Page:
On-line version ISSN 1996-7489
Print version ISSN 0038-2353
S. Afr. j. sci. vol.108 n.7-8 Pretoria Jan. 2012
NEWS AND VIEWS
IDepartment of Genetics, Forestry and Agricultural Biotechnology Institute, University of Pretoria, Pretoria, South Africa
IIDepartment of Biology, University of Ottawa, Ottawa, Canada
The Rio+20 Conference on Sustainable Development (20-22 June 2012) forces reflection on progress since the original UN Conference on Environment and Development that was held in Rio de Janeiro in 1992. Scientific knowledge relevant to sustainability has grown exponentially since the first conference, but concrete steps to achieve sustainability have been slow or even non-existent.
For example, leading forest pathologists and entomologists from around the world recently issued the 'Montesclaros Declaration',1 calling for a phasing out of trade in live plants and plant material given the threats this trade holds for forests globally. The call reflects a measure of desperation from scientists working with many natural ecosystems and witnessing an unprecedented, rapid decline in their sustainability - in this case, caused by the increasingly rapid homogenisation of pest and pathogen communities between forests of the world, with devastating effects.
Why is the call unlikely to be heeded? The plant trade industry is worth billions of dollars annually, and being able to buy an assortment of woody plants from a local nursery is taken for granted by the public. But importantly, the data on damage from pest and pathogens spread via plant trade is hidden from public view in scientific journals. It is hard to imagine how such a well-hidden literature could motivate the public to put pressure on local governments and industries to adopt policies to limit potential damage from the live plant trade.
Attendants at the meeting of the Global Young Academy (GYA) - an organisation representing 173 elected early career researchers from all fields of science and from 54 countries - held in Johannesburg in May 2012 grappled with questions around sustainable development. The 20 years between Rio and Rio+20 cover the period during which many of us were recruited to, trained in, and successfully started careers in science. It has been a period marked by an unprecedented rate of scientific discovery, unimaginable increases in interconnectedness (both in terms of research and how research outputs are shared) and a rapid change in how scientific output and impact are measured.
The consensus that emerged from the GYA meeting is that, while there has been much progress in knowledge and innovations to improve global sustainability, implementation has lagged. These impediments appear often to be political, rather than technical. In Canada, for example, the government has banked its economic recovery on development of the oil sands in northern Alberta, and has made efforts to reduce the environmental regulation required to do so. Such decisions lead one to ask what the value of yet another high-level meeting on sustainability is all about?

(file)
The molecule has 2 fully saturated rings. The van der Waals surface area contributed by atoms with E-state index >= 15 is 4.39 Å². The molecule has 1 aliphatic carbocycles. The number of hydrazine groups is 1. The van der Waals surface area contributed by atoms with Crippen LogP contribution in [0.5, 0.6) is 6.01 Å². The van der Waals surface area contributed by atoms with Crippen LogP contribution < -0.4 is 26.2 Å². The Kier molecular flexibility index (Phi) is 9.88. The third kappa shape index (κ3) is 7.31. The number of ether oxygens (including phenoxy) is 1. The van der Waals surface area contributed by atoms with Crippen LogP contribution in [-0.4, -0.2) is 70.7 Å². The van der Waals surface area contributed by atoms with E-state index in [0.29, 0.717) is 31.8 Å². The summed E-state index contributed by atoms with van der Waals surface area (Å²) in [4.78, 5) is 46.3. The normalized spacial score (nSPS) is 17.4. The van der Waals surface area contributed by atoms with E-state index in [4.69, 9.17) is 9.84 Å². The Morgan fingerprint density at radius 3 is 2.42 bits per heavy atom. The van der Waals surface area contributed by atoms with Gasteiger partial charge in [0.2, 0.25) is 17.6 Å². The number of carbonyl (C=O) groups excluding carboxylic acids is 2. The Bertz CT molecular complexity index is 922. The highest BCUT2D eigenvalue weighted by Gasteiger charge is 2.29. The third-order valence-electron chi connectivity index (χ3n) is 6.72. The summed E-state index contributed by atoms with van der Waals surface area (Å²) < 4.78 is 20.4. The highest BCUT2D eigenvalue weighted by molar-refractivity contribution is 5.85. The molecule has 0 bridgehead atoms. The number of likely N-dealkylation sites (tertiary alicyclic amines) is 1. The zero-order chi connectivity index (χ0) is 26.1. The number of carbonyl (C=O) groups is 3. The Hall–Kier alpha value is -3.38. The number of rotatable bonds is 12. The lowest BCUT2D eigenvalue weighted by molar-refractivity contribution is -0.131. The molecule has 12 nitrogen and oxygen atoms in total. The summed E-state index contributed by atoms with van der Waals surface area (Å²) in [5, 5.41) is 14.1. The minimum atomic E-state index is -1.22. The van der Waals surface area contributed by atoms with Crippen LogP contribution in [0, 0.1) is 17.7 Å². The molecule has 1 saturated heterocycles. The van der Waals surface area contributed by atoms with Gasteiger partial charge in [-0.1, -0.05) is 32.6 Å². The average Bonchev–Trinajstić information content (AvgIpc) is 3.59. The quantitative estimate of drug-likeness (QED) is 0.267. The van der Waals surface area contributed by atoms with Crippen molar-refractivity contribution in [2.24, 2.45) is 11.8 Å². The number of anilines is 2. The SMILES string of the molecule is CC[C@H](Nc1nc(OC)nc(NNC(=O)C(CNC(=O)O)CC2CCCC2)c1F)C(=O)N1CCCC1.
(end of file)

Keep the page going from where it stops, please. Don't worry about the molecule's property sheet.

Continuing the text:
No doubt Rio+20 has helped raise the profile of the most pressing, cross-cutting issues the world faces in achieving sustainability. Consensus statements on the need for change and the imperative of action abound. Yet, real progress towards sustainability will come only from constituencies, not consensus statements. In Johannesburg, GYA members decided that what matters much more for achieving progress on sustainability is raising the level of knowledge more broadly in civil society by improving the quality of scientific education. This progress hinges on the ability of scientists to communicate effectively with decision-makers, and the development of a bond of trust between society and scientists.2
The scientific community needs to face up to its own shortcomings in this regard. Few of the young scientists attending the GYA meeting could attest to being encouraged or equipped for communication outside the scientific community during their training. There is also little motivation in current evaluation criteria to stimulate a more outward looking and engaging approach from these young scientists. In fact, most evaluation and promotion criteria appear to discourage such activities.
These mistakes cannot be repeated for the next 20 years, when the increases in the pressures on natural ecosystems and society will be even greater. If we are to make progress towards sustainable resource use, then scientists will have to accept the responsibilities that come with the privilege of being knowledge creators. These responsibilities include sharing knowledge more effectively. (For an historical example of knowledge sharing, see Weiss'3 thesis on Louis Pasteur's teaching of the scientific method to a community of peasant women during the silkworm malady in the south of France, 1865-1870.) It is only in this way that we stand any hope of ensuring our communities' sufficient motivation, and our leaders' sufficient understanding, to make the decisions that seem so obviously necessary and urgent to those who have access to the relevant information.
1. Montesclaros declaration [document on the Internet]. c2011 [cited 2012 June 21]. Available from: http://www.iufro.org/science/divisions/division-7/70000/publications/montesclaros-declaration [ Links ]
2. The GYA Sandton declaration on sustainability [document on the Internet]. c2012 [cited 2012 June 21]. Available from: http://www.globalyoungacademy.net/TheSandtonDeclarationonSustainabilityfinL.pdf [ Links ]
3. Weiss KM. Pasteur's butterflies: The role of the séricicultrices in the metamorphosis of a nineteenth-century germ theory. PhD thesis, Irvine, University of California, 2012. [ Links ]
Private Bag X20,
Hatfield 0028, South Africa
* Co-chairs of the Global Young Academy
© 2012. The Authors. Licensee: AOSIS OpenJournals. This work is licensed under the Creative Commons Attribution License.